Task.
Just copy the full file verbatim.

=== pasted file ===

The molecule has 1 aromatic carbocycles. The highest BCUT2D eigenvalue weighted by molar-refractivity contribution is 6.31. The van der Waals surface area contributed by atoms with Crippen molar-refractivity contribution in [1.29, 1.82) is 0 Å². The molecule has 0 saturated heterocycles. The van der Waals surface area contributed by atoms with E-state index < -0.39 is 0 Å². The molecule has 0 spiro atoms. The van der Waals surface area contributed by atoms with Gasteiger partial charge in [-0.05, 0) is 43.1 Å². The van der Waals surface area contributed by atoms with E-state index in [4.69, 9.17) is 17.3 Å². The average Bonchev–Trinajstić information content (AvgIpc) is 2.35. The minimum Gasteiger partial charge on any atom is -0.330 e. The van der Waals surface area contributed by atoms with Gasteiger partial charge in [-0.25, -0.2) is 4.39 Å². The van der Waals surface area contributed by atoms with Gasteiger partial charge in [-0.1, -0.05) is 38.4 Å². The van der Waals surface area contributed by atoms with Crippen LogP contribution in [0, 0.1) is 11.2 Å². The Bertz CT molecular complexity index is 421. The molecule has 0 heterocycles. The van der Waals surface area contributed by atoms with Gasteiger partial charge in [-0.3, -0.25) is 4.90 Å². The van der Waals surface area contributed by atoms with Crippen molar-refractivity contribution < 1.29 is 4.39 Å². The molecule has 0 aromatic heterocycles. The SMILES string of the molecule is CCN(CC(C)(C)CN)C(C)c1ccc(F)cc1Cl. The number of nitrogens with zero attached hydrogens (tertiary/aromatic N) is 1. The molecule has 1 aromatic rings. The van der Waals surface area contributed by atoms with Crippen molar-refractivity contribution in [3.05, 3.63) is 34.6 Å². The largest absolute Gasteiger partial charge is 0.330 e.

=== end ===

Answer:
The molecule has 1 aromatic carbocycles. The highest BCUT2D eigenvalue weighted by molar-refractivity contribution is 6.31. The van der Waals surface area contributed by atoms with Crippen molar-refractivity contribution in [1.29, 1.82) is 0 Å². The molecule has 0 saturated heterocycles. The van der Waals surface area contributed by atoms with E-state index < -0.39 is 0 Å². The molecule has 0 spiro atoms. The van der Waals surface area contributed by atoms with Gasteiger partial charge in [-0.05, 0) is 43.1 Å². The van der Waals surface area contributed by atoms with E-state index in [4.69, 9.17) is 17.3 Å². The average Bonchev–Trinajstić information content (AvgIpc) is 2.35. The minimum Gasteiger partial charge on any atom is -0.330 e. The van der Waals surface area contributed by atoms with Gasteiger partial charge in [-0.25, -0.2) is 4.39 Å². The van der Waals surface area contributed by atoms with Gasteiger partial charge in [-0.1, -0.05) is 38.4 Å². The van der Waals surface area contributed by atoms with Crippen LogP contribution in [0, 0.1) is 11.2 Å². The Bertz CT molecular complexity index is 421. The molecule has 0 heterocycles. The van der Waals surface area contributed by atoms with Gasteiger partial charge in [-0.3, -0.25) is 4.90 Å². The van der Waals surface area contributed by atoms with Crippen molar-refractivity contribution < 1.29 is 4.39 Å². The molecule has 0 aromatic heterocycles. The SMILES string of the molecule is CCN(CC(C)(C)CN)C(C)c1ccc(F)cc1Cl. The number of nitrogens with zero attached hydrogens (tertiary/aromatic N) is 1. The molecule has 1 aromatic rings. The van der Waals surface area contributed by atoms with Crippen molar-refractivity contribution in [3.05, 3.63) is 34.6 Å². The largest absolute Gasteiger partial charge is 0.330 e.